<Plug In #44 is temporarily closed due to reinstallment.>
This presentation is the fifth in a series, which began in April 2006, and was developed in and for this room. The Van Abbemuseum asked visual artist Lily van der Stokker to design a wallpaper especially for the museum, which it then bought. Van der Stokker was then invited to develop an exhibition programme in the room, which, together with her advice, helps the museum select new works for its collection. Rachel Harrison is the fourth guest that Van der Stokker has invited to confront the coloured and chequered wallpaper.
Rachel Harrison (New York, 1966) creates sculptures and installations that contain fragments of the visual language of 20th century art movements such as minimal art, pop art, cubism and dada – to name but a few. This is not limited to art-historical movements – various artistic disciplines are also confronted with one another in surprising ways. Sculpture mutates into painting, three dimensional becomes two dimensional, and objects such as sockets, crates, and construction and packaging material become part of the artwork, while the artwork itself changes into an object, a self-referential exhibition display. Any attempt to analyse and penetrate the game is tantamount to running the risk of slipping through the net and disappearing into a distant void, only to confess with a wry smile that the work has outsmarted you.
Take Harrison’s sculptures in Plug In #44. The seemingly makeshift construction of one or more uneven blocks or surfaces that combine to form an elongated, angular pillar flirts with the rigid visual language of minimal art. When the viewer looks closely at the expressive texture and bright, monochrome colour, the three dimensional object disintegrates into four two dimensional surfaces that are suggestive of the monochrome paintings of Yves Klein, for example. This association, however, is immediately reversed again by the objects that are attributed to each work. These attributes, consisting of a telephone, a ski, a plastic lemon and a toy gun, in turn create a curious interchange between foreground and background and appear to reduce the sculpture to an exhibition display. In this way, Harrison plays a subversive game with visual codes and provides a humorous commentary on the taboos of modernism.
If we concentrate on the individual sculptures, the discrepancies become greater still. What is the blue abstract shape with the red telephone from the 1980s, the Cold War era with a hotline between Washington and Moscow? The title appears to refer to the Bell Company, nicknamed ‘Ma Bell’ and named after Alexander Graham Bell, the inventor of the telephone. In 1984 an important antitrust law made it impossible for the company to retain its monopoly on the American telephone market. Up until that point, everyone had a telephone such as this, but after 1984, both the telephone and the name soon became antique. Harrison thus refers to the branding of corporations that supply basic services and to complexity and contradiction of free market capitalism that supposedly creates fair markets but that is ultimately corrupt. But then there is also the reference to a famous Beatles song…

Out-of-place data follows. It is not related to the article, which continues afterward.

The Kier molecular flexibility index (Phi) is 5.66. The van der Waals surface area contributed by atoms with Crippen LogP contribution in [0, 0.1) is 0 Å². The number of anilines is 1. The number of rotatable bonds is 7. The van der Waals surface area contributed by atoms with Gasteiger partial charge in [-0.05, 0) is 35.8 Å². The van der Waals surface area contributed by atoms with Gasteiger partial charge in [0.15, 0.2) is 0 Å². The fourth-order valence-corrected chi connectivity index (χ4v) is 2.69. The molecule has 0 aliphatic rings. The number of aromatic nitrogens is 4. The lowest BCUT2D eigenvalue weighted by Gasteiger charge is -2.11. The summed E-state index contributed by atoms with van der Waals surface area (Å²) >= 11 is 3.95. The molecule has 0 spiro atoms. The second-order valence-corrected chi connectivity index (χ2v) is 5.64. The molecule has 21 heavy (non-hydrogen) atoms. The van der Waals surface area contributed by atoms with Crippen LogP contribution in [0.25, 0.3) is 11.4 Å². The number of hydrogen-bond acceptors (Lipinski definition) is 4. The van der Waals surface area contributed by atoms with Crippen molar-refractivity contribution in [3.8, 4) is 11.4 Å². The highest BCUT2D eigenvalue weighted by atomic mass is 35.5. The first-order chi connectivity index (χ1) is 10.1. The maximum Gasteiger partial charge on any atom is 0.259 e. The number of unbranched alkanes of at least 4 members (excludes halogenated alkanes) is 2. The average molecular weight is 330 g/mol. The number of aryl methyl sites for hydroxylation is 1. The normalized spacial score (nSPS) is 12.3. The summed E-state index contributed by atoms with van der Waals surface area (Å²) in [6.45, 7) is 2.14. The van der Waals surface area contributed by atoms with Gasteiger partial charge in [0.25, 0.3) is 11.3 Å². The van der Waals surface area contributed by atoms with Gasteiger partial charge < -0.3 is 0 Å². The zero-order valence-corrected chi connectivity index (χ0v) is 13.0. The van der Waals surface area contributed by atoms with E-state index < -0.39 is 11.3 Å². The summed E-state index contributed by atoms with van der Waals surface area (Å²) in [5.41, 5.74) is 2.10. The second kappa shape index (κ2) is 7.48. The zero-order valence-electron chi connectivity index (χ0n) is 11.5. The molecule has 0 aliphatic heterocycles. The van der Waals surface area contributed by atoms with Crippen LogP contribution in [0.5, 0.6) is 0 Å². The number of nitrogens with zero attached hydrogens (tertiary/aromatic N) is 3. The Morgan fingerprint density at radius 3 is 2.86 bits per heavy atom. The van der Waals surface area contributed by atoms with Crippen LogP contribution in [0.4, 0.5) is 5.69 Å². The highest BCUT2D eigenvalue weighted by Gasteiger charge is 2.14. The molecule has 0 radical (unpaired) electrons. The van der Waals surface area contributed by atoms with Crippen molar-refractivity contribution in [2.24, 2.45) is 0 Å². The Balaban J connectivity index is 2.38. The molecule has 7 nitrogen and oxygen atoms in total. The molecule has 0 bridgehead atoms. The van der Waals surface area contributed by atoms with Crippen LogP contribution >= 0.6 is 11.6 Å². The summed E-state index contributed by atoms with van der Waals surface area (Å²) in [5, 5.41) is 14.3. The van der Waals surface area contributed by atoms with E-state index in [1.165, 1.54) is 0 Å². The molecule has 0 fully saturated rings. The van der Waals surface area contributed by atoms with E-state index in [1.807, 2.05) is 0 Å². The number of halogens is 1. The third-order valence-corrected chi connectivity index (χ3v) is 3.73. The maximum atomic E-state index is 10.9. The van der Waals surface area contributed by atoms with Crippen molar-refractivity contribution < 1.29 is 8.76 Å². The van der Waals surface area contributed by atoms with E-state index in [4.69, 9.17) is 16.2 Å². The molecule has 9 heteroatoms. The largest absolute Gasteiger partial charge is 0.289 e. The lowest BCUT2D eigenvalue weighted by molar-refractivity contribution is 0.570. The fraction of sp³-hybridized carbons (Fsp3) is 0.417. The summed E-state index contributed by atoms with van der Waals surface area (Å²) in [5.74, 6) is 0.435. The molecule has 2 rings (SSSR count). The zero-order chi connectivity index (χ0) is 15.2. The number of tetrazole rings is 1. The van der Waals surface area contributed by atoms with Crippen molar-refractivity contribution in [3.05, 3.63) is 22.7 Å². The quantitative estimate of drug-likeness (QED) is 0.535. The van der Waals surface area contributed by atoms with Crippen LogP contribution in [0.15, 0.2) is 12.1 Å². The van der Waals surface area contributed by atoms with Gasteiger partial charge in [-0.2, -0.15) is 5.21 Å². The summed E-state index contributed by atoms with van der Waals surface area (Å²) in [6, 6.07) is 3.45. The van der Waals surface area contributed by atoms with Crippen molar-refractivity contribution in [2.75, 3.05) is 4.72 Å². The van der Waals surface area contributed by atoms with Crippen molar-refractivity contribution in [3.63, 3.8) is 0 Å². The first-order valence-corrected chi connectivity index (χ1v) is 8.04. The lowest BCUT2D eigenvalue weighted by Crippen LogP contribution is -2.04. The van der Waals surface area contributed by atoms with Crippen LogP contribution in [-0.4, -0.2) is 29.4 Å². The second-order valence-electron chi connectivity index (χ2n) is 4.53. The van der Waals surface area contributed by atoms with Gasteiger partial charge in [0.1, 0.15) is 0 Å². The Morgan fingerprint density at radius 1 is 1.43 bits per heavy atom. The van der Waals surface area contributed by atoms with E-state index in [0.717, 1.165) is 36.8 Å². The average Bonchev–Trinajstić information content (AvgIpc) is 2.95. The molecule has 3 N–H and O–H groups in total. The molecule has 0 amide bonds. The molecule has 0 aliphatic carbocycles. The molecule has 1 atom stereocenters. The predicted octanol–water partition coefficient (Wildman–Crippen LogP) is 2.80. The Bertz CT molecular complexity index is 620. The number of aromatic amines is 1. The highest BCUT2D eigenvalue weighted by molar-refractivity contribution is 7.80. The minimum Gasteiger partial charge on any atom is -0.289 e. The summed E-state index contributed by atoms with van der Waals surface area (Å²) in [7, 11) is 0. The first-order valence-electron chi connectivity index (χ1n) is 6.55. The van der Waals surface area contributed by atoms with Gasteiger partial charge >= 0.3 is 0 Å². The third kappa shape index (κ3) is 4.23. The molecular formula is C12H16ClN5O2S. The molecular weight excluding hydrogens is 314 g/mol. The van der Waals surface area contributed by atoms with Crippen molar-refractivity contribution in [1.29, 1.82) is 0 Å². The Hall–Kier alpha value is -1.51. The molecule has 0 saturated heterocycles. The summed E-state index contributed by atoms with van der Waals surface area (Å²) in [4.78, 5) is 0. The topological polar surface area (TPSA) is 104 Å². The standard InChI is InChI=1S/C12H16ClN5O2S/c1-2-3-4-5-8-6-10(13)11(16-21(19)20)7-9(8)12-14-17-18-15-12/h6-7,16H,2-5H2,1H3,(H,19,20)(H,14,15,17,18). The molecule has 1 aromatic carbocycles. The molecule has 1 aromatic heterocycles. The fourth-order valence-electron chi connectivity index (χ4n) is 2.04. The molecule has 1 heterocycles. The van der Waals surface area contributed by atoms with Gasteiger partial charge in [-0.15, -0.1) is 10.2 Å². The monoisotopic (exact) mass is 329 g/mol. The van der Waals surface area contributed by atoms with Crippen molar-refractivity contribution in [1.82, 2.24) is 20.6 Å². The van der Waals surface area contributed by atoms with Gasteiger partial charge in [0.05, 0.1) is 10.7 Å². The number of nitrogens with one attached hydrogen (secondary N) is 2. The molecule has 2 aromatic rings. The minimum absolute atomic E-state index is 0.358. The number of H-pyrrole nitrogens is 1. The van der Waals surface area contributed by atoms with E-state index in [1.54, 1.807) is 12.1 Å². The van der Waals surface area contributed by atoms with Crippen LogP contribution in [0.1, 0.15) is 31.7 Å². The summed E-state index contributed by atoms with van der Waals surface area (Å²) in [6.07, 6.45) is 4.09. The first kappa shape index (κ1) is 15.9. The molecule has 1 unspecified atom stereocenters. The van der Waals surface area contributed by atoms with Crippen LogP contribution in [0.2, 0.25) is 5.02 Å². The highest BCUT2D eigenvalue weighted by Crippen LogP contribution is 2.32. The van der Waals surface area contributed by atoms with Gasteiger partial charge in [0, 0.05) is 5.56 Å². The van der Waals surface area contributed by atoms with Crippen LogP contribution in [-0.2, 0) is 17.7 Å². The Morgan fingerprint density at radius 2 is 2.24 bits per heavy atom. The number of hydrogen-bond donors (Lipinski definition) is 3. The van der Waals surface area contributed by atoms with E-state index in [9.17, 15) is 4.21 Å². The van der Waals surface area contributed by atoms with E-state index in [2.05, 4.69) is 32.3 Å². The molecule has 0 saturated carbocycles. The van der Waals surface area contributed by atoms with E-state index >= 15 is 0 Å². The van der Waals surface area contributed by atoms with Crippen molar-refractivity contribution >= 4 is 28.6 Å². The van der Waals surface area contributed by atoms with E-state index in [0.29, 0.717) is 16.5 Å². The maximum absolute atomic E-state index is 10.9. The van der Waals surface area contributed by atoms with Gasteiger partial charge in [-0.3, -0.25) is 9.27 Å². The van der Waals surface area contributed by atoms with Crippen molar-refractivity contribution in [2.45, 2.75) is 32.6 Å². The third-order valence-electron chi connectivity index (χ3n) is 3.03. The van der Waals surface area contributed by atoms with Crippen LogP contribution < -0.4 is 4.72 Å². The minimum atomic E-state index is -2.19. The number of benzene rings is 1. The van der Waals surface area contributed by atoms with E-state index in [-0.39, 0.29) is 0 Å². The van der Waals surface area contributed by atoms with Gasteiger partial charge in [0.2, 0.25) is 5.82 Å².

What are the plastic lemon and hammer doing on the pink stand? The act of aggression whereby the hammer smashes the lemon, rendering it a battered and twisted fruit, oozing sour juices, is made impossible here due to the fact that it involves a work of art that acts merely as a ‘proposition’. In addition, the artificial yellow object that passes itself off as a lemon is nothing more than a representation of the real thing. The lemon and the hammer belong to two different worlds, drawn together into the world of art. The lemon is fake, a copy, an impostor. The hammer is real. Perhaps it was left behind by mistake after the presentation was set up and the threatening relationship between the lemon and the hammer is merely the coincidental result of the viewer’s imagination?
Whenever we realise that every apparent ‘coincidence’ has been meticulously staged by Harrison, we begin to understand that complex relationships between visual language, reality and representation, imaginary or otherwise, have been exposed. By moving between the sculptures, we become part of this world and the game between object and representation, form and symbol, subject and object, which exchange roles.
Lily van der Stokker also plays with coding systems, structures and hierarchies in her work. One example is the relationship between art and decoration. She feels that the latter is often seen as second-rate. ‘But in that respect it is also supportive. Decoration aims to frame, to encircle, as well as being flattening, filling and extravagant. And decoration can also defile the dominance of the white exhibition spaces’, says Van der Stokker. Her wallpaper is artwork and decoration, foreground and background, autonomous and supportive. Is it a two dimensional work or a three dimensional installation?
Both Harrison and Van der Stokker investigate how they, as female artists, can secure a sovereign position for themselves. Both deconstruct hierarchies and toy with foreground and background, art and decoration. Clever, humorous, intelligent, amusing. But just how innocent is their work?